Sunday, October 07, 2012

Baumol's cost disease: medicine, education and post-AI disruption

William Baumol was born in 1922. In 2012, 90 years later, he's listed as first author on a new bookThe Cost Disease: Why Computers Get Cheaper and Health Care Doesn't.

Damn. It's one thing to win the brain lottery, but winning the longevity lottery is really piling on. Even if all he did is read the page drafts he's doing pretty well.

That's not the most irritating thing about Baumol though. The most irritating thing is that I keep forgetting about his fundamental insight, one that I first blogged about 8 years ago...

... The disparity between rapid productivity growth in mechanized sectors and slow productivity growth in human-service jobs produces Baumol's disease—named after the economist William J. Baumol. According to Baumol, in a technological economy falling prices for manufactured goods and automated services eventually increase the relative cost of labor-intensive services such as nursing and teaching. Baumol has predicted that the share of gross domestic product spent on health care will rise from 11.6 percent in 1990 to 35 percent in 2040, while the share spent on education will rise from 6.7 percent to 29 percent.

The shifting of relative costs need not in itself be a problem. If Americans in 2050 or 2100 pay far more (as a percentage of their spending) for health care and education than they did in 1900, they may still be better off—if they pay correspondingly less for other goods and services. The problem is that as the relative cost of services like education and health care rises, more and more Americans will find themselves in service-sector jobs that, unlike the professions, have historically been low-wage...

Today Education and Health Care are famously afflicted by Baumol's disease. Law used to be, but then full-text search decimated legal employment (and yet, legal costs have not fallen ....).

Baumol argues that even if these professions remain labor intensive, and even if health care comes therefore to claim 50% of our GDP, that we'll be able to afford it nonetheless.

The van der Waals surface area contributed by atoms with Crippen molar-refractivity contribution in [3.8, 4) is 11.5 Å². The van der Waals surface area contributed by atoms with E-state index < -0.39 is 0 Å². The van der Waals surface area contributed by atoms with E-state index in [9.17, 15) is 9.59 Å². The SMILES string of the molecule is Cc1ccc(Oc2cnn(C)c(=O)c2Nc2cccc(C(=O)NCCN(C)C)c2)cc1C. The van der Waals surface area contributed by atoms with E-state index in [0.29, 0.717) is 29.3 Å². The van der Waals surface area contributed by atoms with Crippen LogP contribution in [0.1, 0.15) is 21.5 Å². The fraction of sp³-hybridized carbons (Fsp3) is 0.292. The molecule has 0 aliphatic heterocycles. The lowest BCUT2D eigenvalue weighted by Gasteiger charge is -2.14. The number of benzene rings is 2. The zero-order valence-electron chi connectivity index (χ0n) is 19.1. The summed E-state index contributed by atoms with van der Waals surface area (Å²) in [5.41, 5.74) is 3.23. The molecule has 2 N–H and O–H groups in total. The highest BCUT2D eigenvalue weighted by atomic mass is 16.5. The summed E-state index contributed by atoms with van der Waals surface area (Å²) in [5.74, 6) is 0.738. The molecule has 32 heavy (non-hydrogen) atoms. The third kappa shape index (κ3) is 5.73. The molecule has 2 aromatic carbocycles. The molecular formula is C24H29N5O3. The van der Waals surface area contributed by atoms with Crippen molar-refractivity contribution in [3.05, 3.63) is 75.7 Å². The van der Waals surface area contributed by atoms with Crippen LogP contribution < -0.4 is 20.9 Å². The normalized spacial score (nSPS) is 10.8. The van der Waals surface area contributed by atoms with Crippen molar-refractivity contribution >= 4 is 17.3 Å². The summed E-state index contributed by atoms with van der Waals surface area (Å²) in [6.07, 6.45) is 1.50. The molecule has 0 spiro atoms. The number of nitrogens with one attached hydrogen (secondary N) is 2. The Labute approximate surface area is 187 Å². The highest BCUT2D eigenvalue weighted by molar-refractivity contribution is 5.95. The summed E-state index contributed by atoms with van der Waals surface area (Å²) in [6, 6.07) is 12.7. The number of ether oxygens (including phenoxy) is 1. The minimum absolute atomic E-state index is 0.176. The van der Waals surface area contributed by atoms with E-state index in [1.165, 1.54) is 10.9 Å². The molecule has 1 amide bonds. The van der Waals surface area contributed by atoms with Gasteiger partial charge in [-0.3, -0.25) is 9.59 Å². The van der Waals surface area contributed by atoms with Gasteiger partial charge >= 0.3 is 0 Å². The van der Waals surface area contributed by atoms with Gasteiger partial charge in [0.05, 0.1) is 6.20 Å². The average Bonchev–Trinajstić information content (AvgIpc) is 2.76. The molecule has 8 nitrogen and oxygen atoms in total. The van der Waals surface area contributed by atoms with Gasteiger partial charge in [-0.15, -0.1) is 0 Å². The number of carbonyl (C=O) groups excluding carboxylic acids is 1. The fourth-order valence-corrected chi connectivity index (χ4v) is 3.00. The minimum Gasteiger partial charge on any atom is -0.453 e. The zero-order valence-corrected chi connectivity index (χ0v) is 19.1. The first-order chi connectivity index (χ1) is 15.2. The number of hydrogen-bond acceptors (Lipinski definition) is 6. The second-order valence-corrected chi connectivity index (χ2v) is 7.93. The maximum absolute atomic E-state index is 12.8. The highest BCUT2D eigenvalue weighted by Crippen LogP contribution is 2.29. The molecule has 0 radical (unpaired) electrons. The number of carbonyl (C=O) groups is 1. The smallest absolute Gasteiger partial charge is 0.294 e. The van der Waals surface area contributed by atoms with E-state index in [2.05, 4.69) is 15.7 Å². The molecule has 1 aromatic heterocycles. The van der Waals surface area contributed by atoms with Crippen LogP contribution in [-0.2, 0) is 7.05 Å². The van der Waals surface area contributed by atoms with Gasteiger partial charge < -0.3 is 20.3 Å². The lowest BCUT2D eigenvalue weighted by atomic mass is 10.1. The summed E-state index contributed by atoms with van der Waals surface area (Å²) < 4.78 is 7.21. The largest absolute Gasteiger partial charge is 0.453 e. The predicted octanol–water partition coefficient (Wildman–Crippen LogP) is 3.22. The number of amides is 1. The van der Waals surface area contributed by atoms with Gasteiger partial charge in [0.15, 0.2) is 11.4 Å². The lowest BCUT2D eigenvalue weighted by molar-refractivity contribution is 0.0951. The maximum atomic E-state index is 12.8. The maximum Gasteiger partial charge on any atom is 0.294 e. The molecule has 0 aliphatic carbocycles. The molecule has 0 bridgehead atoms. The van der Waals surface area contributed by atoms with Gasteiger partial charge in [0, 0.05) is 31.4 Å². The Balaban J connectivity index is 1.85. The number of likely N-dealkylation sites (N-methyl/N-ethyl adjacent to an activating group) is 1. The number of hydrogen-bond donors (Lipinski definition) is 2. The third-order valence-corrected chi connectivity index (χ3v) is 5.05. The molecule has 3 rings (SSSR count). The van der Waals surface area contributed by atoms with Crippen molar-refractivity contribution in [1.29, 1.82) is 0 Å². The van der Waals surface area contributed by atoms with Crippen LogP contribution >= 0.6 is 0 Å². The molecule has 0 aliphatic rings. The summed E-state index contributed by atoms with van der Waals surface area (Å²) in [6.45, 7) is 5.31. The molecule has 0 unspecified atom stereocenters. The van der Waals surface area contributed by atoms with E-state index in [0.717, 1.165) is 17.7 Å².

His argument is persuasive, but is that likely to happen? College education today is experiencing widespread disruption including iTunes Ucoursera (Caltech, University of Toronto and many more), edX (MIT, Harvard, Berkeley), California open-source eTexts, Stanford Online, Khan Academy and numerous for-profit ventures. Education is deep in whitewater times.

Health care, particularly medical care, isn't changing as quickly. The fundamental tasks of sorting out what's going on with a particular patient, and how best to manage that problem in their personal context, and then how to manage the patient's psyche and health -- those haven't changed much [1] over the past century. 

We're accumulating more health care data though -- for better and for worse [3]. "Analytics" is the "hot" area in health care IT now, including running Google/Facebook style algorithms against large clinical and financial data sets [2].

That doesn't necessarily sound disruptive, unless you know that the techniques used in extracting meaning from large data sets are the same technologies that power our post-AI world. (Yeah, I used the forbidden acronym.) If you know that, then you know "Analytics" can be thought of as the current pseudonym for "Medical AI". Whether it's disruptive or not remains to be seen, but I suspect that we'll get to health care cost disruption well before health care hits 50% of a much larger future GDP.

 [1] It's interesting to read articles written in the 1970s during the early days of diagnostic lab testing. They imagined patients walking into a series of lab test queues staffed with low wage workers, then emerging with a set of diagnoses and plans. Similar plans arose during the last period of genomic enthusiasm. They will come again ... 
[2] The base stats is generally pretty simple stuff, if only because more complex algorithms don't scale well to terabyte data sets. The trick is that simple stats on large data sets enabled by cheap computation can produce surprisingly useful answers. This is best described in the terrific Halevy, Norvig and Pereira paper: The Unreasonable Effectiveness of Data.
[3] In 1996 I was part of a theater-style presentation called "Dark Visions: 1996-2010" that included a fanciful and intentionally dramatic timeline of dystopic data sharing. By 2005 India was the world center of clinical AI, and by 2006 elite health care providers had moved to more private paper records. Maybe we were a bit hasty :-).

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